- Shoppers urged to check store’s returns policies and their rights
- Nearly one in ten (9%) Brits returned Christmas presents last year
- £50 = average value of returned Christmas presents
- 45% of those returning unwanted gifts in the past have been unsuccessful
£223m worth of unwanted Christmas gifts are set to be returned this year and Gocompare.com is urging people to check retailer’s returns policies before heading to the shops, as 45% of Brits who have tried to return gifts in the past said they had been unsuccessful.
The survey**, commissioned by Gocompare.com, questioned over 2,000 UK adults about unwanted Christmas presents. It revealed that just under one in ten (9%) of Brits returned presents last year, worth on average £50.
Over the years, 29% of shoppers say they have attempted to return a Christmas present. While the main reasons for returning presents was to exchange them for a better fit or colour (45%) or simply because the recipient didn’t like what they had been given (40%), 12% said that they had returned a gift because they wanted the cash.
When questioned about their experience in returning an unwanted gift:
- 45% said that they have been unsuccessful;
- 44% said that they have always been successful when returning presents;
- A quarter said that they were told by the retailer that they couldn’t get a refund or exchange without a receipt;
- 12% said that the retailer had told them they were beyond the time limit for returns;
- 11% said that the shop had refused the return claiming that the item had been used or was damaged;
- One in ten had been told that the retailer didn’t accept returns.
In addition, 38% of those surveyed said they have kept an unwanted Christmas present because they didn’t want to upset the person who gave it to them, while 17% did so because they didn’t think they could get a refund or exchange without a receipt.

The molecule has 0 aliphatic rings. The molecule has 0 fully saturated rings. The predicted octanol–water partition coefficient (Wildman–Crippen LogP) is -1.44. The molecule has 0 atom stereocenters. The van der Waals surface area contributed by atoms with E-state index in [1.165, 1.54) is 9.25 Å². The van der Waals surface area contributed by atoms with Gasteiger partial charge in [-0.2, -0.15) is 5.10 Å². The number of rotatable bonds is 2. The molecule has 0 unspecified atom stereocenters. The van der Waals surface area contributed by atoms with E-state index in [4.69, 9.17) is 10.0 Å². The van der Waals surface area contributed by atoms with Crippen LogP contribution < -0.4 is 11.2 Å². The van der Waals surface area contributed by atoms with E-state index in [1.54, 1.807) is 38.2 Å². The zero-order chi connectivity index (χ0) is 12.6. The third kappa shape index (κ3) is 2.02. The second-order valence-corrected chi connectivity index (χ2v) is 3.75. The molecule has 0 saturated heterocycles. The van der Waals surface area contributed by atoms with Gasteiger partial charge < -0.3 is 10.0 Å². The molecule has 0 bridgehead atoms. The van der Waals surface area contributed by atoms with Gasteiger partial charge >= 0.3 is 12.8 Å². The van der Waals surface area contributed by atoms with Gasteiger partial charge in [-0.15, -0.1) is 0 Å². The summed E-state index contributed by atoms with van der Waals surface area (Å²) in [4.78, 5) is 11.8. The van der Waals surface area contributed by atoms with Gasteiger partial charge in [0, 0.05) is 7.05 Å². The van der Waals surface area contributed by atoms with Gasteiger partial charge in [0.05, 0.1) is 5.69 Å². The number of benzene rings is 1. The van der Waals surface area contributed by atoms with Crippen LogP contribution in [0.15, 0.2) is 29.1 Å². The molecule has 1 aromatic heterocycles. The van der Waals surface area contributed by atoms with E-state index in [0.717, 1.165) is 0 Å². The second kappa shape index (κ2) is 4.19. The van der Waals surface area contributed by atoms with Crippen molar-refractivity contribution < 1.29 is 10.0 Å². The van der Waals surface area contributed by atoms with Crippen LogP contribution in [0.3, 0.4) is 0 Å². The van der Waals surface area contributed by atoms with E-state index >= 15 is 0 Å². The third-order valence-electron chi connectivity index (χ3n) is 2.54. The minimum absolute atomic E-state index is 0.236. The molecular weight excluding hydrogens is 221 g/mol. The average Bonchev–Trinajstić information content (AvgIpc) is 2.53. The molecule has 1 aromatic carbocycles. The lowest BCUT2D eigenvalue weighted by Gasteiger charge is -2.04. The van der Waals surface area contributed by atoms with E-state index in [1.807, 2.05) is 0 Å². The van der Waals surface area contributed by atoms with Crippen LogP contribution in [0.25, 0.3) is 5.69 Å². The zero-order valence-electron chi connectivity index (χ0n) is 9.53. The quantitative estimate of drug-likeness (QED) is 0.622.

Only 16% of those surveyed said that they were always honest with the giver about returning gifts, 14% said that they tend to avoid the subject of unwanted presents while 9% admitted to lying to the giver about returning a gift.
The survey also revealed that only 8% of gift-givers always enclose a gift receipt in the presents they buy other people, 31% enclose a gift-receipt with some presents, while well over half (56%) of gift-givers never give receipts with presents.
Commenting on the research findings, Claire Peate, Gocompare.com’s customer insight manager said: “At some time in our lives, most of us have experienced that awkward moment of receiving a present which we either don’t like, doesn’t fit or we already have. But, retailers are under no legal obligation to give a refund for unwanted gifts - unless they are faulty, not as described or unfit for purpose.
“However, as a goodwill gesture, many high-street stores operate a ‘returns policy’ which allow you to exchange, or receive a refund, credit note or gift voucher for unwanted presents. These policies typically require items to be in unused, perfect condition and sealed in their original packaging and exclude perishable items such as food and drink and specially commissioned or personalised gifts. Shops generally impose a time limit within which you have to return items but, many extend this period to allow for Christmas. You can find details of retailers’ returns policies on their till receipts, in-store signs and websites.”
Claire Peate continued: “When returning unwanted presents most retailers will require you to produce a receipt as proof of purchase. But, some will exchange items without one. However, if the shop is having a sale when you return the item and you don’t have a receipt, you will probably only be refunded the current selling price.
“Any refund for unwanted gifts bought using a credit or debit card, will normally have to go back on the same card. So, if you want to exchange your present for cash, you'll probably have to get the person who bought it for you to arrange a refund.”
Notes to editors:
* From the survey, 9% said they returned a Christmas present last year. According to the Experian Demographic Summary, the adult population (18 years old and over) = 47,755,246. Therefore, 4,297,972 Brits returned a gift. 4.2m x £50 (average value of gifts returned last year) = £214,898,607 (rounded to £215m). Mintel predicts this Christmas will see growth in non-food sales of 3.5%. Therefore, we can assume the value of returns will increase by 3.5% too. £215m x 3.5% = £222.53m.
**On 8 December 2014 an online survey was conducted among 2,010 randomly selected British adults age 18+ who are also Springboard United Kingdom Community members. The margin of error—which measures sampling variability—is +/- 2.2%, 19 times out of 20. The results have been statistically weighted according to the most current data on age, gender, region, and education from the most recent census data, to ensure the sample is representative of the entire adult population of the UK. Discrepancies in or between totals are due to rounding.